Guest Post By Abhijatya Dhar
This paper discusses the Hollywood film King Kong, the story of which deals with the proverbial Beauty and the Beast syndrome, reminding one of the fairy tale. In the film, the Beast fell in love with the Beauty, whereas the girl in question had doubts about her feelings. But, the Beast manages to win over the sympathy of the audience and the viewer wonders whether she would ever see beyond the surface, discovering what lies beneath his hideous appearance. Will she ever be able to overcome her fear of the beast, taking into consideration his feelings for her? Could she ever consider the possibility of loving such a creature? The pleasant news for the viewer was that she did. And the beast was no less in proving his love for her, though he was severely wounded, he protected his beloved till the end often escaping death narrowly. Well, it’s a story. Now, to imagine all this happening in the real world — is it possible that it would so happen in reality? After that of the fairy tale, the second beast in question is our very own, King Kong the epic gorilla. Many have seen the movie King Kong, though both deal with beasts the tale as well as the film, but in the latter the end of the beast was not as happy or pleasant as the one in the fairy tale. Certainly the film’s end seemed more realistic than the one in the story.
To quote Mike Tyson, “Show me a hero and I’ll write you a tragedy, in the real world, the beauty couldn’t change the beast and the beast ate her.” Does it imply all heroes meet with a tragic end? Is it tragedy that makes a hero? The plot does highlight certain latent issues: Why was the beast not acceptable to the people, to the society as he was? Why was he an outcast? He meant no harm to anybody, though keeping in mind today’s world, he was far more humane than most of the people living in the society, and why did he have to die at the hands of the only person he ever loved, the only one he ever cared for? His love for beauty became his weakness; and eventually she became the reason for his death. Was it because he was different that he was unacceptable? Why was it so necessary to kill him? Was it because he didn’t fit into the society of humans? Does love make one vulnerable or weak? Why is it that we fear something that we do not fully understand? The paper wishes to examine all these issues.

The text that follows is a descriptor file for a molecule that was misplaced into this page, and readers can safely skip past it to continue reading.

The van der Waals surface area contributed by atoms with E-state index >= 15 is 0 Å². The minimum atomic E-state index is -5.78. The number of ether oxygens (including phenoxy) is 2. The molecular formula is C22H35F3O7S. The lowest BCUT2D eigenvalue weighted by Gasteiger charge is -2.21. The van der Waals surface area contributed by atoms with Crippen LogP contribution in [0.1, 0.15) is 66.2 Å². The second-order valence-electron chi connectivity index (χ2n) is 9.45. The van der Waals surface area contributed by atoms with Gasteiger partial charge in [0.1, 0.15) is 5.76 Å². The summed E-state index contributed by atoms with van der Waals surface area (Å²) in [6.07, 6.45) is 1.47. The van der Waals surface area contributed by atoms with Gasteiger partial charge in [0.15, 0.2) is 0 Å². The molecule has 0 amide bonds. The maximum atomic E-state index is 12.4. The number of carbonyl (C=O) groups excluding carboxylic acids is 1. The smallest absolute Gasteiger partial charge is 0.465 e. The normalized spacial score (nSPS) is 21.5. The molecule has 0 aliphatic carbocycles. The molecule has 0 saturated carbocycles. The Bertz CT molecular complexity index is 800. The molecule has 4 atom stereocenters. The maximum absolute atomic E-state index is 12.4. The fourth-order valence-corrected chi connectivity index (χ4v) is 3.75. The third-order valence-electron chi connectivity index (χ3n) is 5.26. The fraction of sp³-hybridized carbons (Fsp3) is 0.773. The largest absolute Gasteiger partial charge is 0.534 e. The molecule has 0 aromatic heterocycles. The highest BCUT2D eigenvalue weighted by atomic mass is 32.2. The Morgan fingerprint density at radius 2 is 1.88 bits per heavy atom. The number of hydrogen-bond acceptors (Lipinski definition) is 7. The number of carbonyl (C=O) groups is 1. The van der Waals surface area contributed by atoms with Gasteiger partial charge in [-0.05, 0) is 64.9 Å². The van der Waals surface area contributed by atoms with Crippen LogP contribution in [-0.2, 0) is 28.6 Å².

As the film progresses, viewers wonder about the purpose of existence allotted to the beast or the function he has to perform in the grand plot and what happens once that purpose if fulfilled? The beast is needed to protect the beauty, but when the job is done, what happens to the beast, what does he do, where does he go? The dilemma seems to be obvious, whether it is the cursed prince, as the beast saving a belle from a pack of wolves, or our beloved primate — KING KONG, saving the girl from dinosaurs. The beauty is needed to tame the beast and polish his corners and rough edges, turn an animal into a higher, civilised, socialised, more sophisticated being and to bring him peace. As soon as the beasts’ purpose is fulfilled, the beauty has to kill it, why? For the greater being to develop to elicit the pathos in the story, or to pronounce the clash between Nature–pure, raw, unadulterated and genuine and the concept of the human society-cultivated and civilised, set in its ways with its practiced norms, rules and regulations, its parameters as well as its taboos? So is the whole film a social commentary in the guise of a love story between two varieties of species?